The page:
Labour’s former High Heidyin has resurfaced. Since Gordon Brown’s premiership he has been most known for his prominent role in the 2014 ‘Better Together’ campaign and his tendency to pop up whenever Scotland’s independence movement looks set to make gains. In his most recent contribution to The Guardian he speaks of a “United Kingdom in name only” condemning the rise of nationalism, Islamophobia, antisemitism and populism – and he’s right. Pull back the union flags, clear away the china teapots with the Queen’s face, see through the veneer of Rees-Mogg et al and it becomes increasingly clear that the United Kingdom is a fragile and a damaged institution, one which is tearing itself apart at an unprecedented rate.
An alumnus of our own University of Edinburgh, Brown subscribes to the idea that it is only a return to ‘britishness’ under a Labour government which can heal the divides in our communities. The values he attributes to this – “tolerance, civic responsibility, reciprocity between nations and pragmatic internationalism” are all something to strive for, however they do not reflect today’s Britain. Reciprocity between nations is not something which has been seen in the UK for a very long time. Westminster takes. And it takes. And it takes. Yet it gives little back to the devolved administrations. There is no reciprocity in this ‘United’ Kingdom and there has not been for a very long time. Successive British governments have crippled Scotland’s industry, our shipyards and steel industry. Mining communities the length and breadth of Britain were decimated in favour of London’s financial sector, not by local governments, not by decisions made in their interests but by those far removed from the consequences of their decisions.
The United Kingdom is a failed state. A serious accusation but one which flies true in the face of protestations to the contrary. Power is centralised too far away from the people it affects. Each of our four countries faces different issues, has different focuses and desires different things. Had this been addressed more proactively, had those responsible for ensuring the success of the union devolved more powers and allowed each country to govern itself within the union instead of simply hanging bunting over the cracks, then the inevitable disintegration of this unitary state could have been avoided. Make no mistake, the sun has truly set on the empire and it will soon be confined to the history books. Scotland will leave first, likely within the next few years, Irish reunification soon may follow, and even loyal Wales is beginning to realise it has been used and abused by its neighbour. England will soon stand alone, the only country in this pitiful excuse for a union, having pushed away those once near and dear to it; what a truly sad day that will be.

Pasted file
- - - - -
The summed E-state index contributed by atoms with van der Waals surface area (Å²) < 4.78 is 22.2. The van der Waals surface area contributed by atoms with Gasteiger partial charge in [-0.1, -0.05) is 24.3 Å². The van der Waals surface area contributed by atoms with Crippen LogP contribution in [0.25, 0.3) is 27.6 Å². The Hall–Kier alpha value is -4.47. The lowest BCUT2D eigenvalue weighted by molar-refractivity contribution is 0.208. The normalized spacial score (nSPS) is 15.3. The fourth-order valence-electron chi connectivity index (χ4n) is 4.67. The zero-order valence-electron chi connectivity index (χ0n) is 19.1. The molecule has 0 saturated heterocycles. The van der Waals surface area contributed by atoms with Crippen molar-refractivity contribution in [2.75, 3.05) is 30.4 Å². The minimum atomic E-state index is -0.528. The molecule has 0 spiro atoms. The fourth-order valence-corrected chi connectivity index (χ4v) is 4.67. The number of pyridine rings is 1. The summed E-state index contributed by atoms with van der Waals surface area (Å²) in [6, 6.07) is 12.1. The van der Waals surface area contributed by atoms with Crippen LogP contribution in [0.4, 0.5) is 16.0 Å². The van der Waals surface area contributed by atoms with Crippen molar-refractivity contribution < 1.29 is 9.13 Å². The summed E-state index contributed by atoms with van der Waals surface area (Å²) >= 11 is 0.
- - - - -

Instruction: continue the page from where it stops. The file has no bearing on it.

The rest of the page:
Gordon Brown is a Scot, a number of our Prime Ministers and political leaders have been too – even Jo Swinson represents a Scottish constituency, though she rarely visits it. And that is the point. No one nation, no one people, no one party is responsible for this but rather 300 years of abusive, intolerant, inter-union bigotry. Mr Brown claims that it is only now that we are divided “between the four nations that until recently formed a cohesive UK”. He is wrong. It has been broken and divided and exploitative since its inception. When James VI of Scotland found himself next in line to the English throne, he didn’t accept it because he wanted what was right for his subjects but because it would vastly increase his wealth, power and territory. A sentiment which persists and pervades Westminster to this day and one which has no place in a modern democracy.
Gordon is right on a few things: any union in which one country can overrule the decisions and views of the other three put together is a “United Kingdom in name alone”. Any parliament in which the MPs elected from one country can unilaterally decide policy for the other three is a “United Kingdom in name alone”. This groundswell in support of Scottish, Welsh, Irish, Cornish independence is because we are only now seeking an alternative. We tried to tolerate its many faults, telling ourselves we couldn’t make it alone, echoing the concept of “reciprocity between nations”, telling ourselves we could change it for the better but this abusive arranged marriage is on the rocks – and Scotland is drafting the divorce papers as we speak.
Image: Express website